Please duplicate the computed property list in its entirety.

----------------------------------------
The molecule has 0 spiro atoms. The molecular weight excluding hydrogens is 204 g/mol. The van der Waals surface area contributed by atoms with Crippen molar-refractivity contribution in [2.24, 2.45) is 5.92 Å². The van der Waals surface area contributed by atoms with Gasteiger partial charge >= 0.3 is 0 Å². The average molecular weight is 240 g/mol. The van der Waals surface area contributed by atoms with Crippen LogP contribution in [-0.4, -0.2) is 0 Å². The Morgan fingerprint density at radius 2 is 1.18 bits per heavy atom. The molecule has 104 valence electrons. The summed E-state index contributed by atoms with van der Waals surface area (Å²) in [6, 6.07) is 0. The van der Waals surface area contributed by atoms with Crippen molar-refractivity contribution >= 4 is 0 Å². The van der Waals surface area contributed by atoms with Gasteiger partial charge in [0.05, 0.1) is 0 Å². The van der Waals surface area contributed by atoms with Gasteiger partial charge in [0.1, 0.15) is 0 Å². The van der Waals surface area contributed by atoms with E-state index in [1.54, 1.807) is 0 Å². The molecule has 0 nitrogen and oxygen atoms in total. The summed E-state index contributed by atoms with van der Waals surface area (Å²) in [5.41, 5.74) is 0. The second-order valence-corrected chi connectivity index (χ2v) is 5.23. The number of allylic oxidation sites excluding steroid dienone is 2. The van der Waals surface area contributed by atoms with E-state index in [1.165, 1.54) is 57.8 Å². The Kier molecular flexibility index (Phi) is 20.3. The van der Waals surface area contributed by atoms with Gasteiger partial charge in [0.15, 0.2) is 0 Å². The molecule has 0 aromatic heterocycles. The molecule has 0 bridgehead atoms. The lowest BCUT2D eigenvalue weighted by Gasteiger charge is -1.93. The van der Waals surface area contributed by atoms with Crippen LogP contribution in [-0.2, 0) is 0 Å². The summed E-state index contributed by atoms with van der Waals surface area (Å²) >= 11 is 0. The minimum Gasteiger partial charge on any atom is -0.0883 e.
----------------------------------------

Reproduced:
The molecule has 0 spiro atoms. The molecular weight excluding hydrogens is 204 g/mol. The van der Waals surface area contributed by atoms with Crippen molar-refractivity contribution in [2.24, 2.45) is 5.92 Å². The van der Waals surface area contributed by atoms with Gasteiger partial charge >= 0.3 is 0 Å². The average molecular weight is 240 g/mol. The van der Waals surface area contributed by atoms with Crippen LogP contribution in [-0.4, -0.2) is 0 Å². The Morgan fingerprint density at radius 2 is 1.18 bits per heavy atom. The molecule has 104 valence electrons. The summed E-state index contributed by atoms with van der Waals surface area (Å²) in [6, 6.07) is 0. The van der Waals surface area contributed by atoms with Crippen molar-refractivity contribution >= 4 is 0 Å². The van der Waals surface area contributed by atoms with Gasteiger partial charge in [0.05, 0.1) is 0 Å². The van der Waals surface area contributed by atoms with Gasteiger partial charge in [0.1, 0.15) is 0 Å². The van der Waals surface area contributed by atoms with E-state index in [1.54, 1.807) is 0 Å². The molecule has 0 nitrogen and oxygen atoms in total. The summed E-state index contributed by atoms with van der Waals surface area (Å²) in [5.41, 5.74) is 0. The second-order valence-corrected chi connectivity index (χ2v) is 5.23. The number of allylic oxidation sites excluding steroid dienone is 2. The van der Waals surface area contributed by atoms with E-state index in [1.165, 1.54) is 57.8 Å². The Kier molecular flexibility index (Phi) is 20.3. The van der Waals surface area contributed by atoms with Gasteiger partial charge in [0.15, 0.2) is 0 Å². The molecule has 0 aromatic heterocycles. The molecule has 0 bridgehead atoms. The lowest BCUT2D eigenvalue weighted by Gasteiger charge is -1.93. The van der Waals surface area contributed by atoms with Crippen LogP contribution in [-0.2, 0) is 0 Å². The summed E-state index contributed by atoms with van der Waals surface area (Å²) >= 11 is 0. The minimum Gasteiger partial charge on any atom is -0.0883 e.